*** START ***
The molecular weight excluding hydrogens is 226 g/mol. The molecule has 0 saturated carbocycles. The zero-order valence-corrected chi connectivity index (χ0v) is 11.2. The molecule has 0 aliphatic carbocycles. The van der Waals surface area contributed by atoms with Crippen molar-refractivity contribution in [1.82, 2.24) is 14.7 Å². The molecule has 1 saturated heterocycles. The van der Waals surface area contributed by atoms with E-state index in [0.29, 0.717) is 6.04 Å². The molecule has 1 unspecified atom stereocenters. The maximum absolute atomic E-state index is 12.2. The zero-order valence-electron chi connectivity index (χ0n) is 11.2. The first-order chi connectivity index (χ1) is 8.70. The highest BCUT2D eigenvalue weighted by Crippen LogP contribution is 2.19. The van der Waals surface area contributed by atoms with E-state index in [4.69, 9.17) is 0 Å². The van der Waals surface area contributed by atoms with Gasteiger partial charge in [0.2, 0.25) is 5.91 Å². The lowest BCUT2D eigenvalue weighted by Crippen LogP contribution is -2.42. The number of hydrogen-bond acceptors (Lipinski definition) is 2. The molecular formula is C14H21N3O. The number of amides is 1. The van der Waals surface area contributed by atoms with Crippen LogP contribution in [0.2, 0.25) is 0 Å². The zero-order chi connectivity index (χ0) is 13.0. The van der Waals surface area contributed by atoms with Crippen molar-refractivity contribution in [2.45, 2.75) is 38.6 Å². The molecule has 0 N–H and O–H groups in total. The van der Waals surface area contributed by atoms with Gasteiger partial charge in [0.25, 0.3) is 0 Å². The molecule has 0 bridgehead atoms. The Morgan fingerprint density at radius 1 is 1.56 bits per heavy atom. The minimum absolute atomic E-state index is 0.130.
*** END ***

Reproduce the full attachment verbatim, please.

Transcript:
The molecular weight excluding hydrogens is 226 g/mol. The molecule has 0 saturated carbocycles. The zero-order valence-corrected chi connectivity index (χ0v) is 11.2. The molecule has 0 aliphatic carbocycles. The van der Waals surface area contributed by atoms with Crippen molar-refractivity contribution in [1.82, 2.24) is 14.7 Å². The molecule has 1 saturated heterocycles. The van der Waals surface area contributed by atoms with E-state index in [0.29, 0.717) is 6.04 Å². The molecule has 1 unspecified atom stereocenters. The maximum absolute atomic E-state index is 12.2. The zero-order valence-electron chi connectivity index (χ0n) is 11.2. The first-order chi connectivity index (χ1) is 8.70. The highest BCUT2D eigenvalue weighted by Crippen LogP contribution is 2.19. The van der Waals surface area contributed by atoms with E-state index in [4.69, 9.17) is 0 Å². The van der Waals surface area contributed by atoms with Gasteiger partial charge in [0.2, 0.25) is 5.91 Å². The lowest BCUT2D eigenvalue weighted by Crippen LogP contribution is -2.42. The number of hydrogen-bond acceptors (Lipinski definition) is 2. The molecular formula is C14H21N3O. The number of amides is 1. The van der Waals surface area contributed by atoms with Crippen LogP contribution in [0.2, 0.25) is 0 Å². The zero-order chi connectivity index (χ0) is 13.0. The van der Waals surface area contributed by atoms with Crippen molar-refractivity contribution in [2.45, 2.75) is 38.6 Å². The molecule has 0 N–H and O–H groups in total. The van der Waals surface area contributed by atoms with Gasteiger partial charge in [0.25, 0.3) is 0 Å². The molecule has 0 bridgehead atoms. The Morgan fingerprint density at radius 1 is 1.56 bits per heavy atom. The minimum absolute atomic E-state index is 0.130.